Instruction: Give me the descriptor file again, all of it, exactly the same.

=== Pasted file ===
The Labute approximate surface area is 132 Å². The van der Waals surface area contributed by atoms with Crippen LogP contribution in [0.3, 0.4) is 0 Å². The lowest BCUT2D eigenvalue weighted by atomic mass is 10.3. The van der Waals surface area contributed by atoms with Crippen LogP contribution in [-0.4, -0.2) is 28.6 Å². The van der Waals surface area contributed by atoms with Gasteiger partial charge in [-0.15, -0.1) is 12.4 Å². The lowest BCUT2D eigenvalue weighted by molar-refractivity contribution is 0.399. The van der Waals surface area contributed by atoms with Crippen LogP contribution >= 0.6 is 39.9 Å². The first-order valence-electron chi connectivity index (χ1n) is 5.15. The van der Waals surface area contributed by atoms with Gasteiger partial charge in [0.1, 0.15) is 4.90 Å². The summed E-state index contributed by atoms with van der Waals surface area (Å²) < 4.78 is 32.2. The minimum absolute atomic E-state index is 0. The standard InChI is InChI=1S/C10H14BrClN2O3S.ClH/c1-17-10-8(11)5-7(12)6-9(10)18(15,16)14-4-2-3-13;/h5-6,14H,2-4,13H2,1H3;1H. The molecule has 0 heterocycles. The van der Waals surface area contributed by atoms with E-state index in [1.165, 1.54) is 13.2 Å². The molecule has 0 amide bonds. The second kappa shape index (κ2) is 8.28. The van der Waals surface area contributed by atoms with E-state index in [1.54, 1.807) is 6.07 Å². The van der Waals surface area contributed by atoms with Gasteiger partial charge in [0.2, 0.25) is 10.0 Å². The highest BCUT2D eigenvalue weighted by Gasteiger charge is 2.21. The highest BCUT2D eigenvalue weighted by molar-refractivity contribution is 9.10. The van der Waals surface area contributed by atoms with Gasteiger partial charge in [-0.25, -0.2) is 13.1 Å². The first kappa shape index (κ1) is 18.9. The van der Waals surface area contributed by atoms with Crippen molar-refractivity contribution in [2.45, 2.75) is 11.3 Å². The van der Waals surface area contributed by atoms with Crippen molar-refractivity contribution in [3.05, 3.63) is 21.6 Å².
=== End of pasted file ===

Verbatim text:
The Labute approximate surface area is 132 Å². The van der Waals surface area contributed by atoms with Crippen LogP contribution in [0.3, 0.4) is 0 Å². The lowest BCUT2D eigenvalue weighted by atomic mass is 10.3. The van der Waals surface area contributed by atoms with Crippen LogP contribution in [-0.4, -0.2) is 28.6 Å². The van der Waals surface area contributed by atoms with Gasteiger partial charge in [-0.15, -0.1) is 12.4 Å². The lowest BCUT2D eigenvalue weighted by molar-refractivity contribution is 0.399. The van der Waals surface area contributed by atoms with Crippen LogP contribution >= 0.6 is 39.9 Å². The first-order valence-electron chi connectivity index (χ1n) is 5.15. The van der Waals surface area contributed by atoms with Gasteiger partial charge in [0.1, 0.15) is 4.90 Å². The summed E-state index contributed by atoms with van der Waals surface area (Å²) < 4.78 is 32.2. The minimum absolute atomic E-state index is 0. The standard InChI is InChI=1S/C10H14BrClN2O3S.ClH/c1-17-10-8(11)5-7(12)6-9(10)18(15,16)14-4-2-3-13;/h5-6,14H,2-4,13H2,1H3;1H. The molecule has 0 heterocycles. The van der Waals surface area contributed by atoms with E-state index in [1.165, 1.54) is 13.2 Å². The molecule has 0 amide bonds. The second kappa shape index (κ2) is 8.28. The van der Waals surface area contributed by atoms with E-state index in [1.54, 1.807) is 6.07 Å². The van der Waals surface area contributed by atoms with Gasteiger partial charge in [0.2, 0.25) is 10.0 Å². The highest BCUT2D eigenvalue weighted by Gasteiger charge is 2.21. The highest BCUT2D eigenvalue weighted by molar-refractivity contribution is 9.10. The van der Waals surface area contributed by atoms with Gasteiger partial charge in [-0.25, -0.2) is 13.1 Å². The first kappa shape index (κ1) is 18.9. The van der Waals surface area contributed by atoms with Crippen molar-refractivity contribution in [2.45, 2.75) is 11.3 Å². The van der Waals surface area contributed by atoms with Crippen molar-refractivity contribution in [3.05, 3.63) is 21.6 Å².